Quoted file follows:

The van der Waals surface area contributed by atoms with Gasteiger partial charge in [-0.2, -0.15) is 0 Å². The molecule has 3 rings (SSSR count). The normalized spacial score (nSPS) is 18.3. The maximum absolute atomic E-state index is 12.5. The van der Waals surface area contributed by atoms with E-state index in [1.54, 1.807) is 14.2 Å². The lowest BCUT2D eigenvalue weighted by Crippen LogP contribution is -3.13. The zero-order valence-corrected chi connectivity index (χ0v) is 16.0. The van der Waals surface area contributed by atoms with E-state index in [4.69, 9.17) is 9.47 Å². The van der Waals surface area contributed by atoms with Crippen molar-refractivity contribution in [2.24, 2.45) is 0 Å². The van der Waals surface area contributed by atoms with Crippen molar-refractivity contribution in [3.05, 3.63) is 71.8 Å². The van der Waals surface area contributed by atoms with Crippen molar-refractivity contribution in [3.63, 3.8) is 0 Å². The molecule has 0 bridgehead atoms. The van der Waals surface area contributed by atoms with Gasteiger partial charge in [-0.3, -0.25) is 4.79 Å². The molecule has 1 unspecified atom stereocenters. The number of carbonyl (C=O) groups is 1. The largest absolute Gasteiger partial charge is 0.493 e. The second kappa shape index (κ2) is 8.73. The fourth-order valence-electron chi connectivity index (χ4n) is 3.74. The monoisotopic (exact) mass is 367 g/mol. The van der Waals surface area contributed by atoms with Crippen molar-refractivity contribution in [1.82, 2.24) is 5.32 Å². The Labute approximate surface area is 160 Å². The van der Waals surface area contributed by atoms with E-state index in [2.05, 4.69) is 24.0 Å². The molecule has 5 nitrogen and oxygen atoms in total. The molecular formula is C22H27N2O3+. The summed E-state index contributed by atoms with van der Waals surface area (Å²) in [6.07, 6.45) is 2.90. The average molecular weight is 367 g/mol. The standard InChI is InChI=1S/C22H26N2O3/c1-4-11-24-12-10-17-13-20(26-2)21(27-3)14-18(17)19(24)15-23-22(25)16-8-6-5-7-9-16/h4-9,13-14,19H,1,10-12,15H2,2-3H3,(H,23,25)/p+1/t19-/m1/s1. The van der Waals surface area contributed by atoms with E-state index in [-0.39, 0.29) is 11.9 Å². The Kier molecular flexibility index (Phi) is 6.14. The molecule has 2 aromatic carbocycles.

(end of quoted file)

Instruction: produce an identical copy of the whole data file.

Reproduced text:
The van der Waals surface area contributed by atoms with Gasteiger partial charge in [-0.2, -0.15) is 0 Å². The molecule has 3 rings (SSSR count). The normalized spacial score (nSPS) is 18.3. The maximum absolute atomic E-state index is 12.5. The van der Waals surface area contributed by atoms with E-state index in [1.54, 1.807) is 14.2 Å². The lowest BCUT2D eigenvalue weighted by Crippen LogP contribution is -3.13. The zero-order valence-corrected chi connectivity index (χ0v) is 16.0. The van der Waals surface area contributed by atoms with E-state index in [4.69, 9.17) is 9.47 Å². The van der Waals surface area contributed by atoms with Crippen molar-refractivity contribution in [2.24, 2.45) is 0 Å². The van der Waals surface area contributed by atoms with Crippen molar-refractivity contribution in [3.05, 3.63) is 71.8 Å². The van der Waals surface area contributed by atoms with Crippen molar-refractivity contribution in [3.63, 3.8) is 0 Å². The molecule has 0 bridgehead atoms. The van der Waals surface area contributed by atoms with Gasteiger partial charge in [-0.3, -0.25) is 4.79 Å². The molecule has 1 unspecified atom stereocenters. The number of carbonyl (C=O) groups is 1. The largest absolute Gasteiger partial charge is 0.493 e. The second kappa shape index (κ2) is 8.73. The fourth-order valence-electron chi connectivity index (χ4n) is 3.74. The monoisotopic (exact) mass is 367 g/mol. The van der Waals surface area contributed by atoms with Crippen molar-refractivity contribution in [1.82, 2.24) is 5.32 Å². The Labute approximate surface area is 160 Å². The van der Waals surface area contributed by atoms with E-state index in [2.05, 4.69) is 24.0 Å². The molecule has 5 nitrogen and oxygen atoms in total. The molecular formula is C22H27N2O3+. The summed E-state index contributed by atoms with van der Waals surface area (Å²) in [6.07, 6.45) is 2.90. The average molecular weight is 367 g/mol. The standard InChI is InChI=1S/C22H26N2O3/c1-4-11-24-12-10-17-13-20(26-2)21(27-3)14-18(17)19(24)15-23-22(25)16-8-6-5-7-9-16/h4-9,13-14,19H,1,10-12,15H2,2-3H3,(H,23,25)/p+1/t19-/m1/s1. The van der Waals surface area contributed by atoms with E-state index in [-0.39, 0.29) is 11.9 Å². The Kier molecular flexibility index (Phi) is 6.14. The molecule has 2 aromatic carbocycles.